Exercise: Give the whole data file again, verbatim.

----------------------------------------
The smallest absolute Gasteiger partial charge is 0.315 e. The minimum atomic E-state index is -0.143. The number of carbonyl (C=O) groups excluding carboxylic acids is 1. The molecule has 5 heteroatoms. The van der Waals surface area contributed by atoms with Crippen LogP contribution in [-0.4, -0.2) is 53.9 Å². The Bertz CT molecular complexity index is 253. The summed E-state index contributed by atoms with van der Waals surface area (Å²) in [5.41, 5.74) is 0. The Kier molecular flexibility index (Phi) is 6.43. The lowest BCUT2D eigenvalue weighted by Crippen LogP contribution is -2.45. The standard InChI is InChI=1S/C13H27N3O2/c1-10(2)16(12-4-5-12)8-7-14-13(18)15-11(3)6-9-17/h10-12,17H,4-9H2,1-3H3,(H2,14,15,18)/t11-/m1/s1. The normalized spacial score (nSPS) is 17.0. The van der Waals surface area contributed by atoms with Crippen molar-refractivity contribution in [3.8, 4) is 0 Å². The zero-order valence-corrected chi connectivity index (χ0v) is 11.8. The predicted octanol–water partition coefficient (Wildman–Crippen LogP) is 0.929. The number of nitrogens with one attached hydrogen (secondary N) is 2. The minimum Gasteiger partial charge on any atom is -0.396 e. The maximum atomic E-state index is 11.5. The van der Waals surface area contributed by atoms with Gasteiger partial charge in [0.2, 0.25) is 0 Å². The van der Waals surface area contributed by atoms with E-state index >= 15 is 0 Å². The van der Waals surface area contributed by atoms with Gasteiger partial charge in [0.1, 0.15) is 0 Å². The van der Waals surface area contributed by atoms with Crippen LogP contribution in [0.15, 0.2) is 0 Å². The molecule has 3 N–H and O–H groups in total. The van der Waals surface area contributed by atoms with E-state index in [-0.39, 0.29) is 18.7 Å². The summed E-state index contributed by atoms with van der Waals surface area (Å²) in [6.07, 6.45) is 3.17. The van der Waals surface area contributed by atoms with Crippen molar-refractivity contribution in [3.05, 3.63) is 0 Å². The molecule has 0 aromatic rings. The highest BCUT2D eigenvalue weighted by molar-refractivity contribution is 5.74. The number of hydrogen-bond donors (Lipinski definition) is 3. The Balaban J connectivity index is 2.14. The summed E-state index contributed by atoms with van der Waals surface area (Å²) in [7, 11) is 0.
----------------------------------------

The smallest absolute Gasteiger partial charge is 0.315 e. The minimum atomic E-state index is -0.143. The number of carbonyl (C=O) groups excluding carboxylic acids is 1. The molecule has 5 heteroatoms. The van der Waals surface area contributed by atoms with Crippen LogP contribution in [-0.4, -0.2) is 53.9 Å². The Bertz CT molecular complexity index is 253. The summed E-state index contributed by atoms with van der Waals surface area (Å²) in [5.41, 5.74) is 0. The Kier molecular flexibility index (Phi) is 6.43. The lowest BCUT2D eigenvalue weighted by Crippen LogP contribution is -2.45. The standard InChI is InChI=1S/C13H27N3O2/c1-10(2)16(12-4-5-12)8-7-14-13(18)15-11(3)6-9-17/h10-12,17H,4-9H2,1-3H3,(H2,14,15,18)/t11-/m1/s1. The normalized spacial score (nSPS) is 17.0. The van der Waals surface area contributed by atoms with Crippen molar-refractivity contribution in [3.8, 4) is 0 Å². The zero-order valence-corrected chi connectivity index (χ0v) is 11.8. The predicted octanol–water partition coefficient (Wildman–Crippen LogP) is 0.929. The number of nitrogens with one attached hydrogen (secondary N) is 2. The minimum Gasteiger partial charge on any atom is -0.396 e. The maximum atomic E-state index is 11.5. The van der Waals surface area contributed by atoms with Gasteiger partial charge in [0.2, 0.25) is 0 Å². The van der Waals surface area contributed by atoms with E-state index >= 15 is 0 Å². The van der Waals surface area contributed by atoms with Gasteiger partial charge in [0.1, 0.15) is 0 Å². The van der Waals surface area contributed by atoms with Crippen LogP contribution in [0.15, 0.2) is 0 Å². The molecule has 3 N–H and O–H groups in total. The van der Waals surface area contributed by atoms with E-state index in [-0.39, 0.29) is 18.7 Å². The summed E-state index contributed by atoms with van der Waals surface area (Å²) in [6.07, 6.45) is 3.17. The van der Waals surface area contributed by atoms with Crippen molar-refractivity contribution in [3.05, 3.63) is 0 Å². The molecule has 0 aromatic rings. The highest BCUT2D eigenvalue weighted by molar-refractivity contribution is 5.74. The number of hydrogen-bond donors (Lipinski definition) is 3. The Balaban J connectivity index is 2.14. The summed E-state index contributed by atoms with van der Waals surface area (Å²) in [7, 11) is 0.